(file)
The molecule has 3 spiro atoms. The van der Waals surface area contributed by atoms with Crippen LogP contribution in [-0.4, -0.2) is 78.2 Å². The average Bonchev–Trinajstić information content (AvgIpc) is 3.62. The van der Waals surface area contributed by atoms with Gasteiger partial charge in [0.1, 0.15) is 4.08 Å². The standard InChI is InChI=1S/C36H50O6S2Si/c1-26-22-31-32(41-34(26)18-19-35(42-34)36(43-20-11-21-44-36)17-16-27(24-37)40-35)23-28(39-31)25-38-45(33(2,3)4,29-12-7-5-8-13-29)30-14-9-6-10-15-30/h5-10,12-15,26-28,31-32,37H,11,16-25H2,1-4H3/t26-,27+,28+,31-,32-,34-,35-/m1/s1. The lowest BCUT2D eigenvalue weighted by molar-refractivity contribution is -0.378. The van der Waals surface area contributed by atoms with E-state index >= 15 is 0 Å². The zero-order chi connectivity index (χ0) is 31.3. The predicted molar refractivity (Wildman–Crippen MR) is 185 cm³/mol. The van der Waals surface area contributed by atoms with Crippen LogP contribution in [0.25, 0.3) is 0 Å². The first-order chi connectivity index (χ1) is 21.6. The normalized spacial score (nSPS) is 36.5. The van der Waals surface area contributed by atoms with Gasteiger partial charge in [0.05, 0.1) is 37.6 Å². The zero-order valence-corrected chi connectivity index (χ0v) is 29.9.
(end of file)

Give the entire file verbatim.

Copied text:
The molecule has 3 spiro atoms. The van der Waals surface area contributed by atoms with Crippen LogP contribution in [-0.4, -0.2) is 78.2 Å². The average Bonchev–Trinajstić information content (AvgIpc) is 3.62. The van der Waals surface area contributed by atoms with Gasteiger partial charge in [0.1, 0.15) is 4.08 Å². The standard InChI is InChI=1S/C36H50O6S2Si/c1-26-22-31-32(41-34(26)18-19-35(42-34)36(43-20-11-21-44-36)17-16-27(24-37)40-35)23-28(39-31)25-38-45(33(2,3)4,29-12-7-5-8-13-29)30-14-9-6-10-15-30/h5-10,12-15,26-28,31-32,37H,11,16-25H2,1-4H3/t26-,27+,28+,31-,32-,34-,35-/m1/s1. The lowest BCUT2D eigenvalue weighted by molar-refractivity contribution is -0.378. The van der Waals surface area contributed by atoms with E-state index >= 15 is 0 Å². The zero-order chi connectivity index (χ0) is 31.3. The predicted molar refractivity (Wildman–Crippen MR) is 185 cm³/mol. The van der Waals surface area contributed by atoms with Crippen LogP contribution in [0.25, 0.3) is 0 Å². The first-order chi connectivity index (χ1) is 21.6. The normalized spacial score (nSPS) is 36.5. The van der Waals surface area contributed by atoms with Gasteiger partial charge in [0.05, 0.1) is 37.6 Å². The zero-order valence-corrected chi connectivity index (χ0v) is 29.9.